Some time after the events of How to Train Your Dragon, heroic young Hiccup (Jay Baruchel) explores the world beyond the island of Berk, actively avoiding the fact that his father Stoick (Gerard Butler) plans to anoint him as the clan's next chief. In his travels he discovers first a band of rogue dragon-catchers, then an island dragon sanctuary tended by his mother, Valka (Cate Blanchett), long thought dead. This leads in turn to a conflict with a scarred and scary seafarer named Drago Bludvist (Djimon Hounsou) who has plans for vengeance and total dragon domination.

Unlike most major animated releases, Dragon 2 boasts a cast of stars who appear to have been selected for their talent as vocal actors, rather than their marquee status. The plot takes us into some hard, dark places, and has valuable things to say about pain, commitment and growing up. The action sequences are huge and immersive, each frame filled with sometimes overwhelming detail. The movie does what I always hope animation will: It creates a richly envisioned, impossible other world that we get to live in for a while. And it accomplishes this with style, a sense of humor and an appropriate amount of gravity. PG. 102m.

John J. Bennett


JERSEY BOYS. Based on the true story of falsetto legend Frankie Valli, Clint Eastwood's film version of the Broadway hit follows the rise of the neighborhood mooks who become The Four Seasons. R. 134m.

THE ROVER. Guy Pearce goes low-key Mad Max, dragging Robert Pattinson all over the post-apocalyptic outback in search of a stolen car. R. 102m.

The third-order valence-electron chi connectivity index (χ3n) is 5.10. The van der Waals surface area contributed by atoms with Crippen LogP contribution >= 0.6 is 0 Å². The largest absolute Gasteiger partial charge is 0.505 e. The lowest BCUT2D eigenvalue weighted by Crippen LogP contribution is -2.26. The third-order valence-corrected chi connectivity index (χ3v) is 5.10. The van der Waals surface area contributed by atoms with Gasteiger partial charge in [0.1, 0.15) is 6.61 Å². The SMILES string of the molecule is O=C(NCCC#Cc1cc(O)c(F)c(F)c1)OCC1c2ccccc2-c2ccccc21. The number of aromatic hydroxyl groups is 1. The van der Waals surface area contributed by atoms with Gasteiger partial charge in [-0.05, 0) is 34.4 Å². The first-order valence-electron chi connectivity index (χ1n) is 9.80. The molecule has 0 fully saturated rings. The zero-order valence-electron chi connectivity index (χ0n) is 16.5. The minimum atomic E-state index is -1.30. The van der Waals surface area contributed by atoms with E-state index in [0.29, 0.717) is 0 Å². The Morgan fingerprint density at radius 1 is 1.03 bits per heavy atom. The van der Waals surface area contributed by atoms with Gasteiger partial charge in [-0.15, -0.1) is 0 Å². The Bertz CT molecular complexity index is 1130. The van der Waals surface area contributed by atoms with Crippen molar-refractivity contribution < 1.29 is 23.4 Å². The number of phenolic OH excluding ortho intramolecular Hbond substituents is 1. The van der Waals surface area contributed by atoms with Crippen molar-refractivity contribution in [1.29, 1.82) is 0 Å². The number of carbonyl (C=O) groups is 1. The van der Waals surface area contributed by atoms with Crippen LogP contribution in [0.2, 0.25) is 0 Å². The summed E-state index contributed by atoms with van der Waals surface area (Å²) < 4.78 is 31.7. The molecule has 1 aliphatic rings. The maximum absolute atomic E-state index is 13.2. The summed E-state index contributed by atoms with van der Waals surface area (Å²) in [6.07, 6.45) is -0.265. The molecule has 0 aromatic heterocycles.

THINK LIKE A MAN TOO. Bachelor and bachelorette party shenanigans in Vegas with Michael Ealy, Gabrielle Union and motor-mouth Kevin Hart. R. 100m.


CHEF. Jon Favreau stars in this well done food-truck road movie that cuts through professional kitchen bravado to real humanity and warmth. With Robert Downey Jr. and John Leguizamo. Bring napkins. R. 115m.

EDGE OF TOMORROW. Tom Cruise and Emily Blunt as soldiers battling aliens in a post-apocalyptic Groundhog Day loop. Clever, slick and utterly forgettable. PG13. 113m.

THE FAULT IN OUR STARS. Beat the rush and start crying now. Adapted from John Green's novel with excellent performances from Shailene Woodley and Ansel Elgort as the young, star-crossed lovers. PG13. 126m.

GODZILLA. The big guy returns with puny, human co-stars Aaron Taylor-Johnson and Ken Watanabe. The effects impress, but there's too much going on to focus on the lizard and its destructive glory. PG13. 123m.

IDA. A young woman about to become a nun delves into her true identity and her family's history during the Holocaust. PG13. 80m.

MALEFICENT. An atmospheric, good-looking fantasy with a sharpened Angelina Jolie as the fairytale party crasher from Sleeping Beauty. Heavy on CGI, light on character and not quite scary enough. PG. 98m.

A MILLION WAYS TO DIE IN THE WEST. And none of them live up to the MacFarlane brand or the rest of the top-shelf cast (Charlize Theron, Liam Neeson and Neil Patrick Harris) in this Western comedy. R. 116m.

NEIGHBORS. Suburban parents (Rose Byrne and Seth Rogen) go to war with the frat next door and their oft-shirtless prankster leader (Zac Efron) in this crude but effective comedy R. 97m.

X-MEN: DAYS OF FUTURE PAST. The mutants go time traveling to save the world. Pacing and exposition are rocky, but the action and the cast make an enjoyable distraction. PG13. 131m.

Jennifer Fumiko Cahill